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The humble and the humbled: A grounded theory of humility in organizational leadership

J Austin 2013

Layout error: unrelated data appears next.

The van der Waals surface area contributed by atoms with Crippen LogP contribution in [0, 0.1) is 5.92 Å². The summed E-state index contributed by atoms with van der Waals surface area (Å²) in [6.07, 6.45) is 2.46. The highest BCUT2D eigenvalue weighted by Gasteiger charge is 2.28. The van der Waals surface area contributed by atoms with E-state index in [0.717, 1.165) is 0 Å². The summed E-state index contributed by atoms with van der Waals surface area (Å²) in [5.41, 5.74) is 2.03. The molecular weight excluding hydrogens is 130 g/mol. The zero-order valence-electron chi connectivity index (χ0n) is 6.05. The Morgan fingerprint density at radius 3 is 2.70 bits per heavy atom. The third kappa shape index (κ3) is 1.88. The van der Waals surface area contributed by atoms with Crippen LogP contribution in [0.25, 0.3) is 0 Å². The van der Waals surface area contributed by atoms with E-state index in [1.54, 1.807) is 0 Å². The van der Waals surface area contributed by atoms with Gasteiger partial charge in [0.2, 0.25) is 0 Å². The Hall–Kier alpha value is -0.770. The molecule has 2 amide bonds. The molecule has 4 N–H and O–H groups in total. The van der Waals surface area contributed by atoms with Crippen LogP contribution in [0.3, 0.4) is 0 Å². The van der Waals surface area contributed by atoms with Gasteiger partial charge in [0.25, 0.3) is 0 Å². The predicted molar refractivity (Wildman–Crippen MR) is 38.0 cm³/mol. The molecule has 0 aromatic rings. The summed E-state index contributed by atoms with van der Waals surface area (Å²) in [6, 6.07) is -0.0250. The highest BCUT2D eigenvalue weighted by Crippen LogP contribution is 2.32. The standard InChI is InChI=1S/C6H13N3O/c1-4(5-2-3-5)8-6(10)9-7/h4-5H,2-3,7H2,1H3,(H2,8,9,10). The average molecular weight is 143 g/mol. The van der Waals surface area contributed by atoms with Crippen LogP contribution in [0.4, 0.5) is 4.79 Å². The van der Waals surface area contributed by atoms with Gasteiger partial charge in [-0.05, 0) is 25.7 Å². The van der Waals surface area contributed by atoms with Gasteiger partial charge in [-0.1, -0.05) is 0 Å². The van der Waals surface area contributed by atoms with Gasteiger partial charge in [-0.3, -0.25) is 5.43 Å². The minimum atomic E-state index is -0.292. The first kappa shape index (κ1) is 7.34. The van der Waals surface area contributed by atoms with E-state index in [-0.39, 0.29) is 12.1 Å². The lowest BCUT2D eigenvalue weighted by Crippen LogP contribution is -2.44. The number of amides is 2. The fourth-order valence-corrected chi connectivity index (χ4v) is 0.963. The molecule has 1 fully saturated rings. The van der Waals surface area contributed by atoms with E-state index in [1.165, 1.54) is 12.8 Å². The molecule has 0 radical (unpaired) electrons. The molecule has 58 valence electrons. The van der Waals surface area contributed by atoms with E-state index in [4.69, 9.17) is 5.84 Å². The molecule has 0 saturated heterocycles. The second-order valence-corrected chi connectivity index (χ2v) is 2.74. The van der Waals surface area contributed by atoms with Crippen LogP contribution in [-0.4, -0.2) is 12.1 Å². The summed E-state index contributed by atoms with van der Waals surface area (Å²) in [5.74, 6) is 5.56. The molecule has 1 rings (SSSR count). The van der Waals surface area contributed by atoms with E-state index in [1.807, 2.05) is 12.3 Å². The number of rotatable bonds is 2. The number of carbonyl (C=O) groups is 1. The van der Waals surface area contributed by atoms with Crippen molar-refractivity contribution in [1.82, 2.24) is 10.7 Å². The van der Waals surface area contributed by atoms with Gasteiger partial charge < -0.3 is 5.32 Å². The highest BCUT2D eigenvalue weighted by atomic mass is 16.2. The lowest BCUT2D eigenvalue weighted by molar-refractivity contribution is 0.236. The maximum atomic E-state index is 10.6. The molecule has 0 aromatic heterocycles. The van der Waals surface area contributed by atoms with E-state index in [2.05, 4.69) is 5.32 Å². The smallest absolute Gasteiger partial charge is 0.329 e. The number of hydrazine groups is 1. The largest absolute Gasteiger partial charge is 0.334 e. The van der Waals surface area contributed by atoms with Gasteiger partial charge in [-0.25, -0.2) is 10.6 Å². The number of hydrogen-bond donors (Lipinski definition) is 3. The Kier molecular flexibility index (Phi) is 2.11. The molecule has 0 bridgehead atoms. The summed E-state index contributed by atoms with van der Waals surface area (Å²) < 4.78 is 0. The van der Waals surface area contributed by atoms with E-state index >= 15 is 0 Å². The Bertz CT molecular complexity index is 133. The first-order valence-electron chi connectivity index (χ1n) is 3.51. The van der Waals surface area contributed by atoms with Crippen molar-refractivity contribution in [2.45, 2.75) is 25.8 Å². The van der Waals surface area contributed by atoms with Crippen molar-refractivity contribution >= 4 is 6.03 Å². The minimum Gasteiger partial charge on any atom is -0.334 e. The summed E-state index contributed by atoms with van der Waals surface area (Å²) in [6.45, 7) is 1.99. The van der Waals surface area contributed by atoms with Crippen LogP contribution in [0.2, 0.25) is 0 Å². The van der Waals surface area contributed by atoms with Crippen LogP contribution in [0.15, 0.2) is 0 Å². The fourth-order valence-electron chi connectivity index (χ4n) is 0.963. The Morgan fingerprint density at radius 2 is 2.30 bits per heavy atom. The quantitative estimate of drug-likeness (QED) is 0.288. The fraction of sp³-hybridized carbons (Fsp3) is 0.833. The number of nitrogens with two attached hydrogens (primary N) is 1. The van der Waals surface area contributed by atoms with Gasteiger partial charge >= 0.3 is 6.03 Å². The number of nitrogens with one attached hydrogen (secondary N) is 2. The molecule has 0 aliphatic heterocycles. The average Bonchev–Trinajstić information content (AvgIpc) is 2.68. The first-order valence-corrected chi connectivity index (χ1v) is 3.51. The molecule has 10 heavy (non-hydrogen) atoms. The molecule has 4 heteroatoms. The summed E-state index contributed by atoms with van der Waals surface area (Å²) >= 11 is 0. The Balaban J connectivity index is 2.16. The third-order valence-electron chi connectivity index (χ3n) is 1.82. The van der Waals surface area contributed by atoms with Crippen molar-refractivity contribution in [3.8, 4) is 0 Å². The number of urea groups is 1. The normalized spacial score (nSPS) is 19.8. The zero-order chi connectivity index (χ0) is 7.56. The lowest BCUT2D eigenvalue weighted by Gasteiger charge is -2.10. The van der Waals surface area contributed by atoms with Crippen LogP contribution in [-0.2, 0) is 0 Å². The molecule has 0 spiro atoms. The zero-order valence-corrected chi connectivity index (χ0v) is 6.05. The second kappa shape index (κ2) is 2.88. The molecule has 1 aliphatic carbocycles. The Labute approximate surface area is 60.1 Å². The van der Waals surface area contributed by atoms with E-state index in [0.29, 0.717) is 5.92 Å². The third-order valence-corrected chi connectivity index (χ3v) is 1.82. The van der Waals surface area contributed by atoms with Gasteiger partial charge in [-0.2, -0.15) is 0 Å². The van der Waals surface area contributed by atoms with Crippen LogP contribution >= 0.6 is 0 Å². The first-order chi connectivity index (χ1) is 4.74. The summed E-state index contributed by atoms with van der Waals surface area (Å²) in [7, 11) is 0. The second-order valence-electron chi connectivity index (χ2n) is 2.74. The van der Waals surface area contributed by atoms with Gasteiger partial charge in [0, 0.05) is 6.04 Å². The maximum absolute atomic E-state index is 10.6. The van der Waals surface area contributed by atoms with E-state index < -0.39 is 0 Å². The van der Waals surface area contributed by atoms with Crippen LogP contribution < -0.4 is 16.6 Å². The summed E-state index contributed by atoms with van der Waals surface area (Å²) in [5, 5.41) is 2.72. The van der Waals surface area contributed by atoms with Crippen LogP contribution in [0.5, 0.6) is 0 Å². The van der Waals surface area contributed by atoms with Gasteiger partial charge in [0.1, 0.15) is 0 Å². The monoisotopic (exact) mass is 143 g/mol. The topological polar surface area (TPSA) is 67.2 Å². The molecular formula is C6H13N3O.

Despite the clarion call over the past decade for greater humility in organizational leaders, little is known about the construct as a leadership trait. And, while scholars have engaged an energetic debate over how to define humility in an organizational context, there is scant evidence for how humble leaders enact humility, what enables it, and what outcomes humility promotes. The present study draws on various literatures to define the construct of humility, compare humility with related and contrasting constructs, and examine its characteristics in organizational leaders. The study examines findings from a sample of 14 leaders representing multiple levels of leadership across a broad spectrum of private and public sector organizations in the United State and Canada, as well as a sample of 17 employees reporting to a leader who participated in the study. Specifically, the research study assimilates findings and insights from a series of 14 in-depth interviews into a model representing the attributes, actions, antecedents (enablers), and outcomes of humility in leaders and organizations. The study proposes a grounded theory that explains how leaders enact humility in their leadership roles. Further, the study provides insights that validate and elaborate on the findings of other humility research scholars. The richness of the lived experience of leaders as revealed through in-depth interviews tells a story about how humility is expressed in leaders. The study includes discussion of limitations as well as recommendations for future research and practice.

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